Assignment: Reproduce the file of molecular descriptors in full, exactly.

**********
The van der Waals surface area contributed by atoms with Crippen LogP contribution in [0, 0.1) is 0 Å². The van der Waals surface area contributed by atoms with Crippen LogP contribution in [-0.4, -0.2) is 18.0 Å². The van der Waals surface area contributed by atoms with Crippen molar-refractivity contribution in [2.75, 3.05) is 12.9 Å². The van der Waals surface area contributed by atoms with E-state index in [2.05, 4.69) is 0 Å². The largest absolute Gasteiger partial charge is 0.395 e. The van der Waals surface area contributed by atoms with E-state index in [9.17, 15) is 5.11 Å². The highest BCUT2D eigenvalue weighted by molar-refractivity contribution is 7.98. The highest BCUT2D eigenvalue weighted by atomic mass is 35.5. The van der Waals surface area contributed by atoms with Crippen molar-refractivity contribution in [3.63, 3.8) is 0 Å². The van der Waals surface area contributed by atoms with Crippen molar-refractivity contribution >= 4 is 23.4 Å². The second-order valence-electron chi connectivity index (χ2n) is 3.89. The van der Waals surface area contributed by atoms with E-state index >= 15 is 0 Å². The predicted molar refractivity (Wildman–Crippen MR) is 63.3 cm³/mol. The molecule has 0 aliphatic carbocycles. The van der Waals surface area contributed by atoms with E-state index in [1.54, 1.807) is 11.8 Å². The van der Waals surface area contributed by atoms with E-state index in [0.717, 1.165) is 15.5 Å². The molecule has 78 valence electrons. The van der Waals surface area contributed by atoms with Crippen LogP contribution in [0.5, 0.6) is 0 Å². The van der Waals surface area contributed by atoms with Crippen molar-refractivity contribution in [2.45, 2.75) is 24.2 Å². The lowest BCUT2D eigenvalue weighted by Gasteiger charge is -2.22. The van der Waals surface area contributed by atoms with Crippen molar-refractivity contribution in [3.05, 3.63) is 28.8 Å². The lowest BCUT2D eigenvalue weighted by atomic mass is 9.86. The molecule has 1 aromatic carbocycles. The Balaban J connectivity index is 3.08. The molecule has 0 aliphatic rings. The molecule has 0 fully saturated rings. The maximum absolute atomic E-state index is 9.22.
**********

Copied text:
The van der Waals surface area contributed by atoms with Crippen LogP contribution in [0, 0.1) is 0 Å². The van der Waals surface area contributed by atoms with Crippen LogP contribution in [-0.4, -0.2) is 18.0 Å². The van der Waals surface area contributed by atoms with Crippen molar-refractivity contribution in [2.75, 3.05) is 12.9 Å². The van der Waals surface area contributed by atoms with E-state index in [2.05, 4.69) is 0 Å². The largest absolute Gasteiger partial charge is 0.395 e. The van der Waals surface area contributed by atoms with E-state index in [9.17, 15) is 5.11 Å². The highest BCUT2D eigenvalue weighted by molar-refractivity contribution is 7.98. The highest BCUT2D eigenvalue weighted by atomic mass is 35.5. The van der Waals surface area contributed by atoms with Crippen molar-refractivity contribution in [3.63, 3.8) is 0 Å². The van der Waals surface area contributed by atoms with Crippen molar-refractivity contribution >= 4 is 23.4 Å². The second-order valence-electron chi connectivity index (χ2n) is 3.89. The van der Waals surface area contributed by atoms with E-state index >= 15 is 0 Å². The predicted molar refractivity (Wildman–Crippen MR) is 63.3 cm³/mol. The molecule has 0 aliphatic carbocycles. The van der Waals surface area contributed by atoms with E-state index in [1.54, 1.807) is 11.8 Å². The van der Waals surface area contributed by atoms with E-state index in [0.717, 1.165) is 15.5 Å². The molecule has 78 valence electrons. The van der Waals surface area contributed by atoms with Crippen LogP contribution in [0.5, 0.6) is 0 Å². The van der Waals surface area contributed by atoms with Crippen molar-refractivity contribution in [2.45, 2.75) is 24.2 Å². The lowest BCUT2D eigenvalue weighted by Gasteiger charge is -2.22. The van der Waals surface area contributed by atoms with Crippen molar-refractivity contribution in [3.05, 3.63) is 28.8 Å². The lowest BCUT2D eigenvalue weighted by atomic mass is 9.86. The molecule has 1 aromatic carbocycles. The Balaban J connectivity index is 3.08. The molecule has 0 aliphatic rings. The molecule has 0 fully saturated rings. The maximum absolute atomic E-state index is 9.22.